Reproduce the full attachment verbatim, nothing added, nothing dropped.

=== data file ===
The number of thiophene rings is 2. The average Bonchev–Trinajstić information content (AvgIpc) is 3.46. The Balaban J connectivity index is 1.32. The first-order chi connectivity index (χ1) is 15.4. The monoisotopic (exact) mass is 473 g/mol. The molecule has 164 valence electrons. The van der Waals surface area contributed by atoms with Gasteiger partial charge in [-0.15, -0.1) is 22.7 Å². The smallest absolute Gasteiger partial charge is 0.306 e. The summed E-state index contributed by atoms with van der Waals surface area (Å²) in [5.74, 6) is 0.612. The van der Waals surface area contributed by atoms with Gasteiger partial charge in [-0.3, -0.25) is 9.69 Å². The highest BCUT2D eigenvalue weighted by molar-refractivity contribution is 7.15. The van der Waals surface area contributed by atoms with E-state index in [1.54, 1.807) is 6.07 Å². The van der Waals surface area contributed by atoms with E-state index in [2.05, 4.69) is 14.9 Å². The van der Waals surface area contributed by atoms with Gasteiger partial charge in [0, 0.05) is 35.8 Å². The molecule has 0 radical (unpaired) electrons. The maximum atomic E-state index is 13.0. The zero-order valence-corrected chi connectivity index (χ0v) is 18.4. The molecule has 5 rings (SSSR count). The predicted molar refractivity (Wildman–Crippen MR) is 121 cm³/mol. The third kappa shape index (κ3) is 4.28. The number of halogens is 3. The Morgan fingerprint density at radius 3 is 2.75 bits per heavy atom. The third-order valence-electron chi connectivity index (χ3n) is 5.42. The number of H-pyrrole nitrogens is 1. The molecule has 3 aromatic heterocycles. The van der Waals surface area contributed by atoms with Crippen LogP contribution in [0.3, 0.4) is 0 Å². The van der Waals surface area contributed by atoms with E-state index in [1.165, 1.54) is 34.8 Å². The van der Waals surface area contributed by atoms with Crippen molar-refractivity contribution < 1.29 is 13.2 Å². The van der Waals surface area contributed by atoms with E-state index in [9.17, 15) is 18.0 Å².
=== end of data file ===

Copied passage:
The number of thiophene rings is 2. The average Bonchev–Trinajstić information content (AvgIpc) is 3.46. The Balaban J connectivity index is 1.32. The first-order chi connectivity index (χ1) is 15.4. The monoisotopic (exact) mass is 473 g/mol. The molecule has 164 valence electrons. The van der Waals surface area contributed by atoms with Gasteiger partial charge in [-0.15, -0.1) is 22.7 Å². The smallest absolute Gasteiger partial charge is 0.306 e. The summed E-state index contributed by atoms with van der Waals surface area (Å²) in [5.74, 6) is 0.612. The van der Waals surface area contributed by atoms with Gasteiger partial charge in [-0.3, -0.25) is 9.69 Å². The highest BCUT2D eigenvalue weighted by molar-refractivity contribution is 7.15. The van der Waals surface area contributed by atoms with E-state index in [1.54, 1.807) is 6.07 Å². The van der Waals surface area contributed by atoms with E-state index in [2.05, 4.69) is 14.9 Å². The van der Waals surface area contributed by atoms with Gasteiger partial charge in [0, 0.05) is 35.8 Å². The molecule has 0 radical (unpaired) electrons. The maximum atomic E-state index is 13.0. The zero-order valence-corrected chi connectivity index (χ0v) is 18.4. The molecule has 5 rings (SSSR count). The predicted molar refractivity (Wildman–Crippen MR) is 121 cm³/mol. The third kappa shape index (κ3) is 4.28. The number of halogens is 3. The Morgan fingerprint density at radius 3 is 2.75 bits per heavy atom. The third-order valence-electron chi connectivity index (χ3n) is 5.42. The number of H-pyrrole nitrogens is 1. The molecule has 3 aromatic heterocycles. The van der Waals surface area contributed by atoms with Crippen LogP contribution in [0.3, 0.4) is 0 Å². The van der Waals surface area contributed by atoms with E-state index in [1.165, 1.54) is 34.8 Å². The van der Waals surface area contributed by atoms with Crippen molar-refractivity contribution < 1.29 is 13.2 Å². The van der Waals surface area contributed by atoms with E-state index in [9.17, 15) is 18.0 Å².